Crab Biriyani at Heritage Bites

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DC and I took his parents out for Indian. We’d heard about the crab biriyani at Heritage Bites and were very eager to try it out. The restaurant itself has a very understated decor – modern with Indian touches. Its simple layout adds to the spaciousness and helps in getting the attention of the waitstaff. DC started off with a jaljeera, a drink with mint, lime, cumin and chilli. I liked the crispy bits floating at the top, they stayed crispy throughout, which is quite amazing considering it’s soaking in the drink. What I didn’t like was the drink itself. It tasted like watered down green chilli sauce to me. Pass.

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We had some starters to begin the meal, a combination platter of chicken tikka, tandoori chicken, prawn and fish. The morsels were tender and well-marinated, though ultimately not as memorable as the mains.

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For mains, we had the Punjabi mutton dhabewala ($15), which was very tender pieces of goat simmered in a thick tomato-based curry. I didn’t get much of it because DC and his dad slurped most of it up! No great loss to me because I was most enamoured of the palak paneer ($15). It was incredibly smooth and creamy without being heavy, and had a tart tang that made it taste almost like tomato (green tomato?). The paneer (mild yogurt cheese) cubes were just the right consistency of yielding yet chewy to the bite. It was really excellent when wiped up with plain naan ($3), probably the best naan I’ve had in recent memory. It was quite thin and amazingly crisp, yet despite its thinness had a soft, slightly al dente centre. If not for the crab biriyani ($25) that followed, we’d probably have ordered one each. Oh yes, there was another dish with okra – I can’t remember what it was exactly, except that it was decent. Too bad that the other dishes completely stole the show.

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And then the piece de resistance! The crab biriyani is da bomb. It is such a great idea: cleanly shelled crab (no nasty jaw-jarring bits at all!) layered with fragrant basmati rice and cooked to a beautifully spiced finish. Add some curry gravy to moisten the thing and you wouldn’t even miss the raita that they forgot (they later included it in the portion we took home). There was a lot of moist, fresh crab in the biriyani, each spoonful had plenty of crab to feel its texture on the tongue and fully taste the yummy crustaceousness of it. It’s such a great idea for a lighter biriyani. I’m definitely coming back for this.

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We were so stuffed that we had to take back a portion of our crab biriyani. But that didn’t stop us from ordering the jalebies ($8). These little fried dough coils soaked in fragrant syrup were quite special: crisp throughout and not tooth-achingly sweet, the syrup was spiked with some lemon juice to round off our dinner on a yummy sweet-sour note. Be warned that each jalebie is quite small, so it may not be the value you’re looking for.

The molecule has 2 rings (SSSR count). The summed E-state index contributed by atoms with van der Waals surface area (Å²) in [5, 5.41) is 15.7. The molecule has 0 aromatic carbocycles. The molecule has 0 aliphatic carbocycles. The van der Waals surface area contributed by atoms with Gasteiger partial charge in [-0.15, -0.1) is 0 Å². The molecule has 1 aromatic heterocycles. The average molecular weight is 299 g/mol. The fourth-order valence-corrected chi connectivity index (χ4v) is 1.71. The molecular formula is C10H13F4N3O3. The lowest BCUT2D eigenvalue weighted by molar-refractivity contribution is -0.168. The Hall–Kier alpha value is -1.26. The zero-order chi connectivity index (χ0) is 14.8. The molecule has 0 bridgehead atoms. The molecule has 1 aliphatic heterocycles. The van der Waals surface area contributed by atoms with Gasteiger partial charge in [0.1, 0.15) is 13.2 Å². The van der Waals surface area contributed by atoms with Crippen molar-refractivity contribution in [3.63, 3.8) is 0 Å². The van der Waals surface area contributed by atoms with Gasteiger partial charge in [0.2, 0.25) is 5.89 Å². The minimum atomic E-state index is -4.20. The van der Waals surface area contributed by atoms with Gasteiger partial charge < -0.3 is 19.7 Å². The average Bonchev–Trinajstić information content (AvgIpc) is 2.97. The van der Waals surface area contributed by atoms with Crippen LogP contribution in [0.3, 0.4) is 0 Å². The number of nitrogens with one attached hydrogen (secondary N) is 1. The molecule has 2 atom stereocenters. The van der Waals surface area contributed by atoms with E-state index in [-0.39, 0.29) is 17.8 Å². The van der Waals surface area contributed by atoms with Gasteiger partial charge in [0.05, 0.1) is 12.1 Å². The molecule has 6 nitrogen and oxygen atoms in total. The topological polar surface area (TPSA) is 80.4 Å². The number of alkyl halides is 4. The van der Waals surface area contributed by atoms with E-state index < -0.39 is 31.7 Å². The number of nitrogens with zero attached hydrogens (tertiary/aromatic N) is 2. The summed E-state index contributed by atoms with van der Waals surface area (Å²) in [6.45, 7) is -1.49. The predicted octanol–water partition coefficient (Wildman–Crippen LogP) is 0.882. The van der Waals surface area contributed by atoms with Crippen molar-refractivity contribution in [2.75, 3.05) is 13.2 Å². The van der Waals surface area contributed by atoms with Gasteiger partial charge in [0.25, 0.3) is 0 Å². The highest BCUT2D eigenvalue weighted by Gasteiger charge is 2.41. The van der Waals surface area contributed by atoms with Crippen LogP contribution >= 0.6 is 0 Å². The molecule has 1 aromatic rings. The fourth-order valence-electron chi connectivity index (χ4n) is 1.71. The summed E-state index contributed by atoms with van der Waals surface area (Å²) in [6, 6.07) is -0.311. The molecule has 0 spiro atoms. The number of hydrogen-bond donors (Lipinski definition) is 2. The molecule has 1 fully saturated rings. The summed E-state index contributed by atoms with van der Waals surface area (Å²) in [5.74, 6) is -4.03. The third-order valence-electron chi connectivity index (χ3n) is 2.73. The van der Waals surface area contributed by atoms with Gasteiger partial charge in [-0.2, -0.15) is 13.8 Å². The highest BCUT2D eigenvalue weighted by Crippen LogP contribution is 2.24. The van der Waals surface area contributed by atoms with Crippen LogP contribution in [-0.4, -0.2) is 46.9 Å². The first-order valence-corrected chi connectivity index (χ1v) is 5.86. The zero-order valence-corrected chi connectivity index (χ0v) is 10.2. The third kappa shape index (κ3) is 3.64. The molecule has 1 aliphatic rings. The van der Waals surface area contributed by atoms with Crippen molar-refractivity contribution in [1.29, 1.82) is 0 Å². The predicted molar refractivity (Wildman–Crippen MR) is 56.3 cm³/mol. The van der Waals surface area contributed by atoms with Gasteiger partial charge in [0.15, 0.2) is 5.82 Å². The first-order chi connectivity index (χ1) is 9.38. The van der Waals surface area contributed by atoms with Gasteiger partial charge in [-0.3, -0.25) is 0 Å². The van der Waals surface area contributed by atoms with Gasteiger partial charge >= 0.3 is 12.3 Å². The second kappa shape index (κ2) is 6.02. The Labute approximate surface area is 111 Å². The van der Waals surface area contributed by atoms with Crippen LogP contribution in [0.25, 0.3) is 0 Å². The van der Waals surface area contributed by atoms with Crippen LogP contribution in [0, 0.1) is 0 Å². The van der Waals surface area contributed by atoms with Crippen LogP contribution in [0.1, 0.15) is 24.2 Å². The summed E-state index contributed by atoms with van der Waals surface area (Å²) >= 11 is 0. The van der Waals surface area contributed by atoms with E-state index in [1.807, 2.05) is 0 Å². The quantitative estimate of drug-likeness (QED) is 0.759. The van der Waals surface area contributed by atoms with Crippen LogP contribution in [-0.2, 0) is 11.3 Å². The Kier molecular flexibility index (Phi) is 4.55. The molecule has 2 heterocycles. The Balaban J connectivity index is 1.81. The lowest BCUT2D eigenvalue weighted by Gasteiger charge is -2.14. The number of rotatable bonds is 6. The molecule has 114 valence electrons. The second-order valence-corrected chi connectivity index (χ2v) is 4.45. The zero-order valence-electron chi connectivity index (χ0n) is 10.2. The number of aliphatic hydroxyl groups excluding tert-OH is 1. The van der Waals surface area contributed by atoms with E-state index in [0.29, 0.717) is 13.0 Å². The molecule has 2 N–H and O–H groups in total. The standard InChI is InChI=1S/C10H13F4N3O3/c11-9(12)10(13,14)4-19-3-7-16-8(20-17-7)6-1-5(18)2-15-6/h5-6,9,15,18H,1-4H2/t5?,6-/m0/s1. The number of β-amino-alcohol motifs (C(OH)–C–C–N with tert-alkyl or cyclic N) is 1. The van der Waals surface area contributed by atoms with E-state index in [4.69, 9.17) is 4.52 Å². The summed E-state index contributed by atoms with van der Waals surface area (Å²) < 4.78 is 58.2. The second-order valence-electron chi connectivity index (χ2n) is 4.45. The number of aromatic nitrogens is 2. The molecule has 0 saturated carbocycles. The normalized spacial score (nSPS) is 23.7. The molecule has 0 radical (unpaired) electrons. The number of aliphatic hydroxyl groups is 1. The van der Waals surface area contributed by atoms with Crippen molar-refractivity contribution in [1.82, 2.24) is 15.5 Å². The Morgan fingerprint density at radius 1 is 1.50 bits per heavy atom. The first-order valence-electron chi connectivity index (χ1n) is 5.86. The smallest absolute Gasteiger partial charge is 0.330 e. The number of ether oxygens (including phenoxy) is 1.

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Nonetheless, we had a very good deal because the place was running a 40% discount promotion on all orders made between 6-8pm. Get there for your crab biriyani fix!

Heritage Bites
#B1-012 Suntec City Mall
Tel: 6837 0858

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March in Laos: A Stroll Through Luang Prabang

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Luang Prabang is a lovely little town quite deserving of its UNESCO World Heritage status. Despite the many tourists, it retains a peaceful atmosphere augmented by the frangipani trees lining the main street.

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The architecture was fairly simple with graceful curves reaching to the sky.

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We went into the Royal Palace Museum where the beautiful side halls were offset by coconut palms.

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There was a rather strange Soviet-inspired statue of (most likely) King Sisavang Vong, the longest ruling monarch of Laos. In fact, his rule was so long that he was only surpassed by King Bhumibol of Thailand in 2001.

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Pardon the poor photography, but I think you get the idea of the pretty vista leading up to the main hall.

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The main reason to visit the museum is to see the Pha Bang, which is what Luang Prabang is named after. This Buddha image cast in gold and finished with precious stones is believed to protect the city and give legitimacy to the ruler in possession of it. Too bad no pictures were allowed. It was pretty though rather smaller than I expected.

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The rest of the museum wasn’t particularly interesting bar a rather impressive sword and weapon display. I liked the ornate door panelling at some of the halls too.

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Next, Siamese Cat and I climbed up to That Chomsi, the golden spire at the top of Luang Prabang hill. It was a pretty strenuous hike up the many stairs. Good thing there were lots of signs proclaiming the number of steps to the top.

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The spires can be seen from most locations in the town. It’s especially pretty seeing it up close at the top.

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The main reward for reaching the top was the fabulous view. You could see the settlement stretching out along the neatly laid roads…

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… and the Mekong curving through the city on its way south.

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